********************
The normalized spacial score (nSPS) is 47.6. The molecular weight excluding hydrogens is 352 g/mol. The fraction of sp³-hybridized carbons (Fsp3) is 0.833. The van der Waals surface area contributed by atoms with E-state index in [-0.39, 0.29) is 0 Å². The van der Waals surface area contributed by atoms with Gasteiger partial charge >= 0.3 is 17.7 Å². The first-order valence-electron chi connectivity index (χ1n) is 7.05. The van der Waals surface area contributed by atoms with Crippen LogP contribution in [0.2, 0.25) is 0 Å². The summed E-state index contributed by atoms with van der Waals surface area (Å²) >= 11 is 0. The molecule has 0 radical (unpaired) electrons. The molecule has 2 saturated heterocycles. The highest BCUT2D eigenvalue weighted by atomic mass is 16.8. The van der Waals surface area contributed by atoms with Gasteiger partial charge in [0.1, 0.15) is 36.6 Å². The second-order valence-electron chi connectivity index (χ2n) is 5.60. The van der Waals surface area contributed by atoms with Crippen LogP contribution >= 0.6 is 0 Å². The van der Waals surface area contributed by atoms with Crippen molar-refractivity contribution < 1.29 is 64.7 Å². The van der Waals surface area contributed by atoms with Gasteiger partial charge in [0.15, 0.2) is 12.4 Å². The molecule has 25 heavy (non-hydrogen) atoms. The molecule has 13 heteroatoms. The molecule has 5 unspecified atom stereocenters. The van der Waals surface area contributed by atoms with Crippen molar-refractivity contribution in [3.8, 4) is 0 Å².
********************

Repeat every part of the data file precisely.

The normalized spacial score (nSPS) is 47.6. The molecular weight excluding hydrogens is 352 g/mol. The fraction of sp³-hybridized carbons (Fsp3) is 0.833. The van der Waals surface area contributed by atoms with E-state index in [-0.39, 0.29) is 0 Å². The van der Waals surface area contributed by atoms with Gasteiger partial charge >= 0.3 is 17.7 Å². The first-order valence-electron chi connectivity index (χ1n) is 7.05. The van der Waals surface area contributed by atoms with Crippen LogP contribution in [0.2, 0.25) is 0 Å². The summed E-state index contributed by atoms with van der Waals surface area (Å²) >= 11 is 0. The molecule has 0 radical (unpaired) electrons. The molecule has 2 saturated heterocycles. The highest BCUT2D eigenvalue weighted by atomic mass is 16.8. The van der Waals surface area contributed by atoms with Gasteiger partial charge in [0.1, 0.15) is 36.6 Å². The second-order valence-electron chi connectivity index (χ2n) is 5.60. The van der Waals surface area contributed by atoms with Crippen LogP contribution >= 0.6 is 0 Å². The van der Waals surface area contributed by atoms with Crippen molar-refractivity contribution < 1.29 is 64.7 Å². The van der Waals surface area contributed by atoms with Gasteiger partial charge in [0.15, 0.2) is 12.4 Å². The molecule has 25 heavy (non-hydrogen) atoms. The molecule has 13 heteroatoms. The molecule has 5 unspecified atom stereocenters. The van der Waals surface area contributed by atoms with Crippen molar-refractivity contribution in [3.8, 4) is 0 Å².